Hybrid Adjustable Rate Mortgages

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A hybrid ARM is simply a combination of an adjustable rate mortgage (ARM) and a fixed rate mortgage (FRM). This popular loan choice features an introductory period in which the rate is fixed. Generally, the shorter the fixed rate period selected, the lower the rate. Most loans offer introductory fixed rates for the first 3, 5, 7, or 10 years of the loan. At the end of the introductory period, the new rate is calculated the same way as a regular ARM loan, using a published financial index plus a margin agreed to by the lender and borrower. This is called the fully-indexed rate.

Like regular ARM loans, Hybrid ARMs come with adjustment rate caps and lifetime rate caps. The difference is that there may be an additional cap: the first adjustment cap. For example, if a borrower selected a 3/1 hybrid ARM loan with a start rate of 4%, the rate would be fixed at 4% for the first 3 years, then the loan would convert to a 1 year ARM and adjust once a year. The first adjustment would be determined by the index (for example the 1 year Constant Maturity Treasury, or CMT, in this case assume it is at 2.71%) plus the lender's margin (assume in this example that it is 2.5%). So this loan would adjust from 4% to 5.21% (2.5% plus 2.71%). Typically, a first adjustment cap for a hybrid ARM is 3% -- so if the CMT happened to be at 6% instead of 2.71%, the rate would not jump to 8.5% -- the 3% cap would limit the new rate to 7%.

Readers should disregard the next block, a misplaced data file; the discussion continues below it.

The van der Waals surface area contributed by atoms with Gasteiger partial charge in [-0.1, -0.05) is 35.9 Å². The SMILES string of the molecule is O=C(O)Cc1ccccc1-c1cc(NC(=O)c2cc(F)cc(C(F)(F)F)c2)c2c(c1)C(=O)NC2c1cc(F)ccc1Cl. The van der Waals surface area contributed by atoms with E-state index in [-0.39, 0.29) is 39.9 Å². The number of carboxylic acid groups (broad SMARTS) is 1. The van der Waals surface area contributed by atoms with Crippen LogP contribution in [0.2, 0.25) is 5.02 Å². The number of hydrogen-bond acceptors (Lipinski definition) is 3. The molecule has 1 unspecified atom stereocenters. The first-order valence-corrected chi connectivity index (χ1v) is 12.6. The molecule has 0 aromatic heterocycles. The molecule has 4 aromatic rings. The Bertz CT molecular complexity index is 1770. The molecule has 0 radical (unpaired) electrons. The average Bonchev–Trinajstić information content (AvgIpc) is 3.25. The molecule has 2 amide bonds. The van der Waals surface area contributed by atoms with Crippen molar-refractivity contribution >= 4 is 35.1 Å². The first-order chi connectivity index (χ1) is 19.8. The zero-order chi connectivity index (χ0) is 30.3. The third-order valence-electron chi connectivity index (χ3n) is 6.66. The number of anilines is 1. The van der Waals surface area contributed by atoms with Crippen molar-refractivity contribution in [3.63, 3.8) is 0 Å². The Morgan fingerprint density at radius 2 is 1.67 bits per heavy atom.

The rate on this loan could be adjusted each year, and the cap for these subsequent adjustments is usually 2%. In addition, hybrid ARMs come with lifetime caps. A lifetime cap of 5% means that this loan rate could never exceed 9% (start rate of 4% plus cap of 5%), regardless of what the CMT index does.

Disadvantages: This loan could be described as offering the best of both worlds--or the worst of both worlds. Interest rate risk cuts both ways here: If rates increase when the fixed rate period is over, the borrower could end up with significantly higher payments. And if rates drop while the borrower is in the fixed rate period, he or she would be unable to take advantage of that lower rate. So if the fixed rate period is too short in an increasing market, or too long in a decreasing one, borrowers could find themselves on the wrong side of a rate rebound.

Advantages: The loan offers a discount from 30 year fixed mortgage rates while providing a safety net of a fixed rate for the introductory period. And for many homeowners it makes little sense to pay for a fixed rate for thirty years when most will be out of their homes and loans long before then. In addition, borrowers seeking jumbo or super jumbo financing will likely find that hybrid ARMs offer them significant savings over 30 year fixed rate loans. Jumbo 30 year fixed rate mortgage rates are almost always quite a bit higher than conforming 30 year fixed rates, while jumbo hybrid ARM rates are generally lower than comparable ARMs in conforming loan amounts. Hybrid ARMs provide a combination of safety and savings that many homeowners find too attractive to pass up.

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